In August, Nickell submitted to a urinalysis and the results came back positive for designer stimulants. Id. at 2. Initially, Nickell denied the use of the substance, but later admitted to buying "Bliss" packaged as plant food and consuming it approximately three (3) times a week. Id . Nickell explained at the time that he had been experiencing anxiety in crowds and problems sleeping which led him to consuming "Bliss". Id . A report was submitted and Nickell was placed on home detention with location monitoring for a period of three (3) months, followed by supervision. Id.
The violations which form the basis of the current action then arose in April of 2013. At that time, Nickell violated two (2) different conditions of his supervised release when a urinalysis came back positive for Alpha-Pyrrolidinopentiophenone (a-PVP), a Schedule I controlled substance. Id . Upon testing positive for the substance, Nickell denied its use. Id . At the final hearing in this matter, he admitted his use and possession, agreeing that all facts contained in the violation report were correct. Therefore he violated both the condition prohibiting drug and alcohol use and not to commit another crime (in this case, possession of a Schedule I substance in violation of 21 U.S.C. § 844(a), a Class E Felony). Id.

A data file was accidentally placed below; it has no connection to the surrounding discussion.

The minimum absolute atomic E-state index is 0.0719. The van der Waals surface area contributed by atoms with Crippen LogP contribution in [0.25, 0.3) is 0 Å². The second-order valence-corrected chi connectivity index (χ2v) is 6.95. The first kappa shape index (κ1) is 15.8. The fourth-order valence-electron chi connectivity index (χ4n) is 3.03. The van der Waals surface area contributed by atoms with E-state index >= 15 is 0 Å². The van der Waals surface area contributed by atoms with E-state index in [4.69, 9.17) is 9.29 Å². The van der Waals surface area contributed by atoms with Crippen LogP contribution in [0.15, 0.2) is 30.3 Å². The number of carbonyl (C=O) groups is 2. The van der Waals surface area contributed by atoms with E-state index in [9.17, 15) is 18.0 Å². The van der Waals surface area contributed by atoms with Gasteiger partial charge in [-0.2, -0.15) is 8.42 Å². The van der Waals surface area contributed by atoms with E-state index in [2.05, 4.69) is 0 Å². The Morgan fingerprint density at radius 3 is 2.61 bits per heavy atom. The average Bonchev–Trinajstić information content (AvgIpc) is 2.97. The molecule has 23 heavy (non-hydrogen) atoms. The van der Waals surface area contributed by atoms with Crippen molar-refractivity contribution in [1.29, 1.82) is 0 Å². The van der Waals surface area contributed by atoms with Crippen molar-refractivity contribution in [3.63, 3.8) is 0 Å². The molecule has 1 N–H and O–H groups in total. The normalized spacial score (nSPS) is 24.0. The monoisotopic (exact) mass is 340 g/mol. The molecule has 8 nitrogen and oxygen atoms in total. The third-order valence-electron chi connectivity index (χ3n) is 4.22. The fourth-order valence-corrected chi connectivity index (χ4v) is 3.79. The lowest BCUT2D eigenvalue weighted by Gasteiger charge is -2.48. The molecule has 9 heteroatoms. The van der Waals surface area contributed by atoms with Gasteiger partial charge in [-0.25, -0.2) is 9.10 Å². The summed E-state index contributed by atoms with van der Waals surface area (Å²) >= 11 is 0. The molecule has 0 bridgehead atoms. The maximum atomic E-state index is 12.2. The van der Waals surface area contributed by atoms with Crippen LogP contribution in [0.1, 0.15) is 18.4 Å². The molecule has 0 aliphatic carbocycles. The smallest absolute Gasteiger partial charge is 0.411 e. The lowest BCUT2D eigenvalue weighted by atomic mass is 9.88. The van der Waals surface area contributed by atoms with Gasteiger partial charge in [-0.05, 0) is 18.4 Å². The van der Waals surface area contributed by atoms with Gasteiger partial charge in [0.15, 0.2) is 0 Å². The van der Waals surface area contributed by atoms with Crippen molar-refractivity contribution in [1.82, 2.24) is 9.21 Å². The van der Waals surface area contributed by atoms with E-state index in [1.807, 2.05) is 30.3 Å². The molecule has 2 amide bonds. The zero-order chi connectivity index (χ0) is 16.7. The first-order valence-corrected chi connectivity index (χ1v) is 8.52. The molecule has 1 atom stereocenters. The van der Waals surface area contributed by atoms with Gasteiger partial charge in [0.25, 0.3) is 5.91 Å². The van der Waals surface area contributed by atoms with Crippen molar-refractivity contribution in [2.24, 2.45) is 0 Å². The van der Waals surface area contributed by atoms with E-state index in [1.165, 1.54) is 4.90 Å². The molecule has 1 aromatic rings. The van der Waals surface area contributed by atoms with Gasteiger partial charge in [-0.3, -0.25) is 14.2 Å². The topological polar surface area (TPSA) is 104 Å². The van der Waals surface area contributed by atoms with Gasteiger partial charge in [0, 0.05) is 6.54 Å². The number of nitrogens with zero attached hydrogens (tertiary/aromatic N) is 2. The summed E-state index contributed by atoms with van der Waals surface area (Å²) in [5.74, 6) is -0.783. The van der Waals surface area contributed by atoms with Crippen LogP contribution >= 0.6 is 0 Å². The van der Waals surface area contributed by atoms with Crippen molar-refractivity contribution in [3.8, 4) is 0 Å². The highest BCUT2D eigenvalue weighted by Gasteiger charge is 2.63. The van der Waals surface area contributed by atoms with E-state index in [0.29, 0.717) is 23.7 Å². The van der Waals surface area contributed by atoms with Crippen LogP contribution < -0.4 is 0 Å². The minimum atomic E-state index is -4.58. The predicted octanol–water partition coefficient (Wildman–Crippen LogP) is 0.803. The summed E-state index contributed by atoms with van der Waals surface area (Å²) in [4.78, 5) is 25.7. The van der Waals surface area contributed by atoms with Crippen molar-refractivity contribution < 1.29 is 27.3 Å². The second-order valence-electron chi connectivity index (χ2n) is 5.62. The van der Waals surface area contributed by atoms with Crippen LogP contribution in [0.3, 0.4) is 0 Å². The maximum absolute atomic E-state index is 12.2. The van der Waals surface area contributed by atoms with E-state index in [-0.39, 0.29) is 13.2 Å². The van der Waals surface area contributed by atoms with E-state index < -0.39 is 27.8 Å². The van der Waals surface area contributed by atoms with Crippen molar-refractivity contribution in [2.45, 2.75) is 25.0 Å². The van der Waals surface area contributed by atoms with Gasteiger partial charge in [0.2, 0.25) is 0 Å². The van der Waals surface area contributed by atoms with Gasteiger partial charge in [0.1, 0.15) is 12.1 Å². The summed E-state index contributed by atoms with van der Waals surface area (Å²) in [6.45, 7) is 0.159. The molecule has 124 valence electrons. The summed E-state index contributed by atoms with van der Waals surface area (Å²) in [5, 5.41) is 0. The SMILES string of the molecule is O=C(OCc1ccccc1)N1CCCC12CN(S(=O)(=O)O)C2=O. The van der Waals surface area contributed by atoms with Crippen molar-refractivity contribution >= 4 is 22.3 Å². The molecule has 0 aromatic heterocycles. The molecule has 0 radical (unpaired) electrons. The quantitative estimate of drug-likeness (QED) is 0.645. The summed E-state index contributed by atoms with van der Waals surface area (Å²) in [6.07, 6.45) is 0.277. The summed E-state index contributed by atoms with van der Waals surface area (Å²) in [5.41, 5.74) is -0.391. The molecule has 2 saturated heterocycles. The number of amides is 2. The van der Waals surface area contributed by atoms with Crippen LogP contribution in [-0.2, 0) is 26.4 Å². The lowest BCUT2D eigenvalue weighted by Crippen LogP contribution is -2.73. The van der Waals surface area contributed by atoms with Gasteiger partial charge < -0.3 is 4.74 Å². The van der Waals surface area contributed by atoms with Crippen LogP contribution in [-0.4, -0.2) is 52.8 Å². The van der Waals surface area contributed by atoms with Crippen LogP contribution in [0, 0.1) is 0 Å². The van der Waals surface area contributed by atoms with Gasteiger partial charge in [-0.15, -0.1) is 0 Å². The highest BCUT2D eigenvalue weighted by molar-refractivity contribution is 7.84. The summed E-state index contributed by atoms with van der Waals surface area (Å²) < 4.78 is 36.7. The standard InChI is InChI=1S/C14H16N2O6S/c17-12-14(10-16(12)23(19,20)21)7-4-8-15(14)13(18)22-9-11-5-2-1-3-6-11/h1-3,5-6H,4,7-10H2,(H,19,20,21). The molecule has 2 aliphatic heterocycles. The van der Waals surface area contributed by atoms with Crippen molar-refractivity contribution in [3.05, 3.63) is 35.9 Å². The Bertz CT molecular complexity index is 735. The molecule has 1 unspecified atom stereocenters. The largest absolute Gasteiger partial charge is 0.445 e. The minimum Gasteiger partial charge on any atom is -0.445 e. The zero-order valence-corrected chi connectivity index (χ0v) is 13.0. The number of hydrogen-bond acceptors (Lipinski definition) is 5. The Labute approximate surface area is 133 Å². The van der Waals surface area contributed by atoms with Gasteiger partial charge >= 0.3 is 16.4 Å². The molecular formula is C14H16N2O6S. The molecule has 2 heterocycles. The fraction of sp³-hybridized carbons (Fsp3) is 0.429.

On July 17, 2012 pursuant to a special condition of Nickell's supervised release, Nickell was referred to mental health counseling. Id . His recommended monthly treatment sessions were increased to two (2) sessions after a positive drug test and self-reported anxiety. Id . Nickell admitted before the Court that from October of 2012 through April of 2013, he missed a total of ten (10) of the fourteen (14) sessions he was mandated to attend, in violation of the condition requiring participation in a mental health program. Id . During this time Nickell was also referred to substance abuse counseling, where he failed to attend seven (7) of the ten (10) sessions he was required to attend, in violation of the condition to participate in a substance abuse treatment program. Id.
Nickell's final violations all stemmed from an arrest in Huntington, West Virginia, on August 1, 2013. At that time, Nickell was found in a hotel room by members of the CUFFED task force. Addendum to Supervised Release Violation Report, 1-2, Aug., 2013. The hotel room contained approximately two hundred (200) grams of synthetic cocaine, a set of digital scales, along with baggies, aluminum foil, wine coolers, and a bottle of vodka. Id . Nickell was arrested and charged with Possession of Controlled Substances with Intent to Deliver. Id. at 1. At the final hearing, Nickell admitted to conduct as alleged in the violation report addendum placing him in violation of the conditions of his supervised release which prohibited the possession of a controlled substance and possession of drug paraphernalia. Id. at 2.
Rule 32.1 of the Federal Rules of Criminal Procedure provides that a Court's disposition of a supervised release violation is governed by 18 U.S.C. § 3583. Fed. R. Crim. P. 32.1(d). Pursuant to 18 U.S.C. § 3583, the following standard is applicable to proceedings to revoke a defendant's supervised release:
The Court may... revoke a term of supervised release, and require the defendant to serve in prison all or part of the term of supervised release authorized by statute for the offense that resulted in such term of supervised release... if the Court... finds by a preponderance of the ...